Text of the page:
The Burden of Abetalipoproteinemia and Nutrition Therapy


Abetalipoproteinemia is an autosomal recessive genetic disorder that affects approximately <1 in 100,000 individuals, especially those of European or Central Ashkenazi Jewish descendance. The affected individuals are not able to express apolipoproteinB associated with chylomicrons, which play an important role in lipid metabolism. These individuals carry a single nucleotide polymorphism in the MTTP gene responsible for the synthesis of the microsomal triglyceride transfer protein, which produces β-lipoproteins. If this condition is left untreated, it can have detrimental consequences in an individual such as peripheral neuropathy, and in severe cases permanent blindness. However, nutrition therapy has been an effective tool to ameliorate the negative side effects of this condition.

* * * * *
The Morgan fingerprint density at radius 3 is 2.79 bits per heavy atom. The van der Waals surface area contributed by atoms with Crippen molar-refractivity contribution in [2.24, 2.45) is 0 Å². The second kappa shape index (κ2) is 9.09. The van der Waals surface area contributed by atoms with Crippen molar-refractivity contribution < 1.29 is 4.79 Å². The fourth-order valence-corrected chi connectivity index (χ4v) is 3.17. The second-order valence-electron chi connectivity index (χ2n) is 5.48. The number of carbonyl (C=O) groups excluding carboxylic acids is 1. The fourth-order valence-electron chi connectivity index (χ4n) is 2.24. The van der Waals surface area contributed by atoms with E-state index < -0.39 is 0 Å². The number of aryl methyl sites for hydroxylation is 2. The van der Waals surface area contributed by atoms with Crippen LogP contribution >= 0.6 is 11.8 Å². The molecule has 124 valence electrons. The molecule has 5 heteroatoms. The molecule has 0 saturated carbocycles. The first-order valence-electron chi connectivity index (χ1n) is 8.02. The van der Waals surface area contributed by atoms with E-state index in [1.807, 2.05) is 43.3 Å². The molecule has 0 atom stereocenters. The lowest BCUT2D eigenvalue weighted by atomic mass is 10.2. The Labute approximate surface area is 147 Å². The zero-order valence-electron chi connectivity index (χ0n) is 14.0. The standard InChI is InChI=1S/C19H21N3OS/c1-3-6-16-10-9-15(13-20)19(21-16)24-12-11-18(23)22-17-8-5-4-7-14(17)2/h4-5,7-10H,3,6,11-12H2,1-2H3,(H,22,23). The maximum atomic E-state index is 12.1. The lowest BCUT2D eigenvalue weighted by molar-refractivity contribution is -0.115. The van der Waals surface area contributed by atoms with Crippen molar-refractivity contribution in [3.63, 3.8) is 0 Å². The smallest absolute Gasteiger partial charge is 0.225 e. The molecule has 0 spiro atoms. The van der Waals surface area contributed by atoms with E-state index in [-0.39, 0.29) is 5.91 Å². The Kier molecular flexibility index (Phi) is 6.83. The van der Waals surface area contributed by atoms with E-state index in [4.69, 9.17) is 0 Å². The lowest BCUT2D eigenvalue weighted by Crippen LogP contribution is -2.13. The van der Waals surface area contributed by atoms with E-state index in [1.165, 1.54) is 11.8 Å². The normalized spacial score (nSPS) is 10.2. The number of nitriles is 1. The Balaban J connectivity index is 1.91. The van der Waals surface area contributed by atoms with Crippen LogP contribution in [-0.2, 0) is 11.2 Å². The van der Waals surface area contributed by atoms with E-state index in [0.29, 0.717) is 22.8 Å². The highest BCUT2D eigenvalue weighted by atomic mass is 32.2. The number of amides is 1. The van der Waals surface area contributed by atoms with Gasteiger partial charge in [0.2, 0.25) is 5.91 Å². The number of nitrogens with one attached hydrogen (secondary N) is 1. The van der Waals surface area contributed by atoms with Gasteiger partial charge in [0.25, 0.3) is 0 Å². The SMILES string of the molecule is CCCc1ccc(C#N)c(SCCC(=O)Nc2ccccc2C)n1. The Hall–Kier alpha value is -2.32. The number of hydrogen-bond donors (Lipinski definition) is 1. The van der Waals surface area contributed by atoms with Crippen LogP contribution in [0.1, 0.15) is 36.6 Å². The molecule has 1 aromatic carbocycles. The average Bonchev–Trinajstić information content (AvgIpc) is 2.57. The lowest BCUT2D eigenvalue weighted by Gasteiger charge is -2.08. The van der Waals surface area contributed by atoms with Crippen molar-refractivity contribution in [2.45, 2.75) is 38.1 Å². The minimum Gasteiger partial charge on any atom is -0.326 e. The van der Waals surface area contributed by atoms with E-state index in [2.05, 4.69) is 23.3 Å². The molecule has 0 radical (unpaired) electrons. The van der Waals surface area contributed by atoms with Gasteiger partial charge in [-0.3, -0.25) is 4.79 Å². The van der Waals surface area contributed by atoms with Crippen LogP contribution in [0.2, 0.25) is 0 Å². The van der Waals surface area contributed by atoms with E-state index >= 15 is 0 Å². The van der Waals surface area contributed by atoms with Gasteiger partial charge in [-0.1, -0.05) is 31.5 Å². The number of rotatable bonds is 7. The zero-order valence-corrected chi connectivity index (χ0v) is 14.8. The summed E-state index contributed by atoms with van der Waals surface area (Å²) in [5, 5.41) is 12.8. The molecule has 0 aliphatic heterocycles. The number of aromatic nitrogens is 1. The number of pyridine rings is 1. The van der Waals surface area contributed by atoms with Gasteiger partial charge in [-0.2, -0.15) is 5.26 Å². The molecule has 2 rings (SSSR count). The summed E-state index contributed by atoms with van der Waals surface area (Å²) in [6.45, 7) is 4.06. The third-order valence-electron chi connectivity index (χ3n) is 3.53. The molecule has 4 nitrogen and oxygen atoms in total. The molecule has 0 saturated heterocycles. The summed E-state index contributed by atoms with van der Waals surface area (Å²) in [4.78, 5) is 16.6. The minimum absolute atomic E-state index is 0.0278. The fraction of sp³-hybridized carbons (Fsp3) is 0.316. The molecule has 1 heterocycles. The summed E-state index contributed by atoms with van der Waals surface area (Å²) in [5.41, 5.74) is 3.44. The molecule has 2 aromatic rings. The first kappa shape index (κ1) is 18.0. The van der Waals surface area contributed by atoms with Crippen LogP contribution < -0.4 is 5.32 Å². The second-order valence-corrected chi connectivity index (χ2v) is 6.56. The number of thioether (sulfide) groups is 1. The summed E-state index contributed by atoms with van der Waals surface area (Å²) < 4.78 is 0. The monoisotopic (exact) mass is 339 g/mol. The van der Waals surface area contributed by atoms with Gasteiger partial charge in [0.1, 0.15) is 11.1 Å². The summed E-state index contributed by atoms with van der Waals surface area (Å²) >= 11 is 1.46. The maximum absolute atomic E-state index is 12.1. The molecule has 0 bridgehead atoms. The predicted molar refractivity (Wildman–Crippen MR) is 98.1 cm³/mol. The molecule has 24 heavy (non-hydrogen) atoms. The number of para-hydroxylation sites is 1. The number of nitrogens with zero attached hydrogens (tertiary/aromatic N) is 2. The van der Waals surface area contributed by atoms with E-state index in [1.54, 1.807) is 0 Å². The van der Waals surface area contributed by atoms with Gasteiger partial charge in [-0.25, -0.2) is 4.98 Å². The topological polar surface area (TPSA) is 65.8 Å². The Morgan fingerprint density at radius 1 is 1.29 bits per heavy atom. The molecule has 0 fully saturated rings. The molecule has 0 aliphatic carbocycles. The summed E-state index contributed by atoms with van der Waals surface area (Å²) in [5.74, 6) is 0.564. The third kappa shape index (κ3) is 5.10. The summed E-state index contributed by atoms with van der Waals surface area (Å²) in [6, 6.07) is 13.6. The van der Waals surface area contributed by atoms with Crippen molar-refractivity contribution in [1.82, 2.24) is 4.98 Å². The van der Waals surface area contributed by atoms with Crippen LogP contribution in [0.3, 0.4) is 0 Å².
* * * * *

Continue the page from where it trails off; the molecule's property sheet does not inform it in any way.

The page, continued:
Keywords: abetalipoprotenemia, MTTP gene, polymorphism

A rare genetic disease known as abetalipoproteinemia is a condition characterized by reduced plasma levels of LDL-cholesterol and apolipoproteinB (apoB) (Levy, 2015). This condition would inhibit a person from being able to absorb fats and fat-soluble vitamins (A, D, E and K), which would result in damage to the eyes, gastrointestinal system, blood, and nervous system. The apoliporoteinB is associated with newly formed chylomicrons and play an important role in lipid metabolism. The chylomicrons are large triglyceride-rich spherical particles containing triglycerides, cholesteryl esters, phospholipids, vitamins A and E, free cholesterol, and apolipoproteins on the surface (Gropper and Smith, 2012). Mutations to the MTTP gene responsible for the synthesis of apoB can have adverse effects to affected individuals. This review paper will explore the causes, inheritance pattern, frequency, signs, symptoms, and the treatment for abetalipoproteinemia.